In trigonometry, the law of sines (or sines law, sine formula) is a statement about arbitrary triangles in the plane.

If the sides of the triangle are A, B and C and the angles opposite to those sides are a, b and c, respectively, then the law of sines states that: \frac{a}{\sin A}=\frac{b}{\sin B}=\frac{c}{\sin C}.


Let a, b, and c be the sides of a triangle opposite the angles A, B and C to side b, perpendicular to each other. This divides the original triangle into two right triangles. We let X be the length of this dividing line.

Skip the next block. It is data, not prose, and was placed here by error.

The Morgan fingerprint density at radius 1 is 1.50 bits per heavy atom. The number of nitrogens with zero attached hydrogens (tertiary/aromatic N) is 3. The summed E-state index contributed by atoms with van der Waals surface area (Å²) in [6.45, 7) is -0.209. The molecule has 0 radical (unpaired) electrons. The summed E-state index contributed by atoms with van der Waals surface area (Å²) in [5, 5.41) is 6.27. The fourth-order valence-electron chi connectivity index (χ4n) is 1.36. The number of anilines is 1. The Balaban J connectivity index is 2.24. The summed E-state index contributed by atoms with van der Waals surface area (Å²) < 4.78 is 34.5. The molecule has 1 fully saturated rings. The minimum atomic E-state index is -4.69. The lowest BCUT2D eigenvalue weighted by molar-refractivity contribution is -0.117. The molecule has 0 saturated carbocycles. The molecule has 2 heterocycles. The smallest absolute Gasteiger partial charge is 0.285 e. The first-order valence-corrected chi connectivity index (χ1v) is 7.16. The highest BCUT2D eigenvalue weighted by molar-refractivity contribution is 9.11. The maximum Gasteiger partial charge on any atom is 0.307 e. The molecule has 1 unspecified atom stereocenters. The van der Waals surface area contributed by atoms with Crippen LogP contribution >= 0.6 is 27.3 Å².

220px-Acute Triangle B.svg

Acute triangle ABC with altitude X drawn from B

Since sine is opposite divided by hypotenuse, then

\sin A=\frac{X}{c} and \sin C=\frac{X}{a} and \sin B=\frac{b}{a}

Solving for X in the first two equations,

X=c \sin A and X=a \sin C

By cross products,

\frac{a}{\sin A}=\frac{c}{\sin C}

But solving for a,

a=\frac {\sin C}{X} and a=\frac{\sin B}{b}

Combining the resulting equations, we get

\frac{a}{\sin A}=\frac{b}{\sin B}=\frac{c}{\sin C}

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